Anatomy of an Oil Spill:
Science from the Gulf of Mexico
On April 20, 2010, the Deepwater Horizon oil rig exploded, killing eleven people and setting off the largest marine oil spill in world history. A few days later, underwater cameras revealed that oil and gas were leaking from the ocean floor about 42 miles off the coast of Louisiana. The oil well leaked 4.9 million barrels of oil before it was capped nearly 3 months later on July 15, 2010.
The Deepwater Horizon rig sat 42 miles off the Louisiana shore, pumping oil up from deep beneath the seafloor. On the night of April 20, a bubble of methane gas escaped from the well and shot up the pipe towards the surface, causing an explosion and fire. This tragically took the lives of 11 rig workers, while 115 others were successfully evacuated. Crude oil and gases, buried deep beneath the seafloor, began leaking from the oil well 5,000 feet down. Wind, waves and currents spread the oil across the ocean’s surface to form a slick, which eventually covered around 5,000 square miles—about the size of Connecticut.
The rig sank on April 22 after burning for more than a day. Workers did their best to stop the oil from washing up on the Gulf shore, where it would be even more difficult to remove from fragile coastal ecosystems. Some wildlife, such as birds and sea turtles, got stuck in the surface slick during cleanup, endangering their lives.
On April 26, BP began adding dispersants to the oil. Dispersants are like strong soaps, which cause the oil to break down and mix with water more easily to speed up its natural biodegradation. As they combined, the oil became less buoyant, forming additional underwater plumes while preventing the droplets from floating to the surface and spreading to the coasts. But dispersants can also enter the food chain and potentially harm wildlife.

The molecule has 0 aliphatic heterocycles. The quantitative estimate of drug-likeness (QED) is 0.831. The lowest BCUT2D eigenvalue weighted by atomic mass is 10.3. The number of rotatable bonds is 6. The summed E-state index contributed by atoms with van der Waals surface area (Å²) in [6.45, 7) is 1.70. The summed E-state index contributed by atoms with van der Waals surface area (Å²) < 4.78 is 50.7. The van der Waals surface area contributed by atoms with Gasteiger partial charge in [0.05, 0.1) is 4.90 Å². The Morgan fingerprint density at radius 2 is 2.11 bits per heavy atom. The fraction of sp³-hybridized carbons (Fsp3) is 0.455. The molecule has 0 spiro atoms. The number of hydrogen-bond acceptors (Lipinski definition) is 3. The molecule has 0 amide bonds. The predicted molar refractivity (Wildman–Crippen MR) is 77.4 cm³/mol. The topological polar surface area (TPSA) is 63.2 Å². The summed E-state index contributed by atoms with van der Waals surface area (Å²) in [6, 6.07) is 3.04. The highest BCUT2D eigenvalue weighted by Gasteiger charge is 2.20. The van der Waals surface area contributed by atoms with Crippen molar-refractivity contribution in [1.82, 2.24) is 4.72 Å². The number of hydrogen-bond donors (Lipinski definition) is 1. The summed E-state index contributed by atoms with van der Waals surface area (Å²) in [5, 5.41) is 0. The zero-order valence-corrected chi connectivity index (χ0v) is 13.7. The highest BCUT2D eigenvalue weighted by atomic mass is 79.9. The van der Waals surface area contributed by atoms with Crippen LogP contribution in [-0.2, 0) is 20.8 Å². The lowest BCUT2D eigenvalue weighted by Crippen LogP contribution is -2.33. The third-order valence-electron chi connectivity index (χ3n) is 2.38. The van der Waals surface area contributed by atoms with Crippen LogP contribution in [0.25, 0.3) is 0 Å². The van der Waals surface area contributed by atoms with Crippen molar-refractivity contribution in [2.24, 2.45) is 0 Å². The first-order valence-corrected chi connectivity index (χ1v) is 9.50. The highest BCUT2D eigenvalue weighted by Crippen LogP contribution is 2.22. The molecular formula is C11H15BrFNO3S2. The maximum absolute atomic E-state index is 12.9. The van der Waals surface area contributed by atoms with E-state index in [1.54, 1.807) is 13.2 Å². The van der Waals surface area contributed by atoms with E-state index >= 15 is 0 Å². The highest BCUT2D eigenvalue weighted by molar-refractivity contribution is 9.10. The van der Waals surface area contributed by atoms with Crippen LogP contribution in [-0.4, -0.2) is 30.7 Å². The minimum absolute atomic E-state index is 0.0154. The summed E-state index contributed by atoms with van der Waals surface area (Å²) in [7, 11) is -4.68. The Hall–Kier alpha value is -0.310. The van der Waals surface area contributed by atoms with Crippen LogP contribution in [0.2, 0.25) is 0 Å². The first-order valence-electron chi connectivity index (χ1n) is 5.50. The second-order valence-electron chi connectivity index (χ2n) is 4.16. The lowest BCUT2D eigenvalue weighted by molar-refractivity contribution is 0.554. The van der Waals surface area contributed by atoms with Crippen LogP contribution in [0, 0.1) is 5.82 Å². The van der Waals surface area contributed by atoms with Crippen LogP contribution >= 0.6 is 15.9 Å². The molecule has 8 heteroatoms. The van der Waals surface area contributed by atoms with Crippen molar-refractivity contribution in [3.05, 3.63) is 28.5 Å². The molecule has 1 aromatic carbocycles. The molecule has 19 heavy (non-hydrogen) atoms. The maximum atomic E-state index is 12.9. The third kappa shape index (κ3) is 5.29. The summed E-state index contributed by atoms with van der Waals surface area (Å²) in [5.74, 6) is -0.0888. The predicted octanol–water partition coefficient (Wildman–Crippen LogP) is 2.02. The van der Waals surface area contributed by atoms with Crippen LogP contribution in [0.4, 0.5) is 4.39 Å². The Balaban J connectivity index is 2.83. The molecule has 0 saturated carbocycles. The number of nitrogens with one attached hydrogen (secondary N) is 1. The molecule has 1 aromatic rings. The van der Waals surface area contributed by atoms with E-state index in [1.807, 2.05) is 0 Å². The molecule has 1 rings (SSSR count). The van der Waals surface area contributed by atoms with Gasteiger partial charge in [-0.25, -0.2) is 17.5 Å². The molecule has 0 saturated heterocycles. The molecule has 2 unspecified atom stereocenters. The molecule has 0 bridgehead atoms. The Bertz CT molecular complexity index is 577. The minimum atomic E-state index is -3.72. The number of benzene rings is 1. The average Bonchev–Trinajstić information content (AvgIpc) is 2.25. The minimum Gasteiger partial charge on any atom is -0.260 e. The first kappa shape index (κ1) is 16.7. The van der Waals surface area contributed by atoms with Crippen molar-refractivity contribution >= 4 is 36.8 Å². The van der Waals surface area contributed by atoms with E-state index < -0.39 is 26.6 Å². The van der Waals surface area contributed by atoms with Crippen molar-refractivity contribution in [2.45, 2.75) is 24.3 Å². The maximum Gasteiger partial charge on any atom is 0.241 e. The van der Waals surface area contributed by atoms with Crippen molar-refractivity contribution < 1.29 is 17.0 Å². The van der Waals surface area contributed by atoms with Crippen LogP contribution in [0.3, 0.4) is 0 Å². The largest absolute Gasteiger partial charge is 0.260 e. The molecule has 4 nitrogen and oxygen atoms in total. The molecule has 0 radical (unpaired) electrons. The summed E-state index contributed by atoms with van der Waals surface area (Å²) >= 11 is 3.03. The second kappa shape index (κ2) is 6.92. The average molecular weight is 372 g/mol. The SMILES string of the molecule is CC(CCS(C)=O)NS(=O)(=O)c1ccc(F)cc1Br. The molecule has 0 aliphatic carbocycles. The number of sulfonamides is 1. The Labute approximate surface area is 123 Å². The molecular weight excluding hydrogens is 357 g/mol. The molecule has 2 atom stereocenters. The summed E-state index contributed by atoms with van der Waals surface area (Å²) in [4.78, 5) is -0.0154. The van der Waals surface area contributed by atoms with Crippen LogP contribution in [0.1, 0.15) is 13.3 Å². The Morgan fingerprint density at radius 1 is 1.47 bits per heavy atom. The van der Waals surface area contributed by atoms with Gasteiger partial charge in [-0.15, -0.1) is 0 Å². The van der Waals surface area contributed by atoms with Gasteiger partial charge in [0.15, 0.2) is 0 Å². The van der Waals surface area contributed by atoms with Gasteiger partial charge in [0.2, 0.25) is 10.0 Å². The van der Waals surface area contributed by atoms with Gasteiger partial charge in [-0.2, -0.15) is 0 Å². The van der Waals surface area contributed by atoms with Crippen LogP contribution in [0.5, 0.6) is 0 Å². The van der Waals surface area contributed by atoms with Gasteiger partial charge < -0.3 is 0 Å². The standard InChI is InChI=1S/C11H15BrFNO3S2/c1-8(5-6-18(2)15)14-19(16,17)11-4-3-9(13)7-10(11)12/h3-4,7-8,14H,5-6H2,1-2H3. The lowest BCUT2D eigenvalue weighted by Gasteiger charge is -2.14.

The Open Ocean
The oil spill occurred more than 40 miles offshore, which was lucky in some ways, as less oil was able to reach fragile coastal ecosystems. But it still interacted with wildlife in the open ocean. It was eaten by organisms big and small, some of which are better able to clear it from their bodies than others. And out in the open, it ran into any developing eggs or larvae carried by the waves—the effects of which we won't know for years to come.
The Deep Sea
As much as 20 percent of the spilled oil may have ended up on and buried beneath the seafloor, where it interacted with wildlife such as deep-sea corals, fish, mollusks and microscopic foraminifera. When the buried oil is brought back to the surface, it can expose animals to dangerous chemicals again. In addition to the oil and dispersants that fell to the seafloor, sediment was left behind during attempts to plug the leaking well. Understanding how the oil spill affected the seafloor may take many years because it's difficult to access and observe.
Thirty days after the leak, oil began washing up on the shores of Louisiana. Marshes and estuaries are the worst places that oil can end up. They are difficult to clean without killing the marsh grass itself, and serve as nurseries for young ocean animals. Sometimes the oil becomes buried beneath the mud, where it is slowly released back into the water over decades. In heavily oiled areas of marsh, erosion rates doubled in the years after the spill and little recovery has been observed since. We won't know the full effects of oil in the marshes for years after the spill, when the larvae that would have been exposed to oil are grown up and caught in fisheries.
The Deepwater Horizon oil spill leaked oil and gas into the Gulf of Mexico for 87 days until the well was capped on July 15, 2010. Today, Gulf seafood is safe to eat and the Gulf is recovering better than expected. Scientists continue to study the effects of the spill and develop technologies to improve upon the cleanup methods and response for any future spills that occur.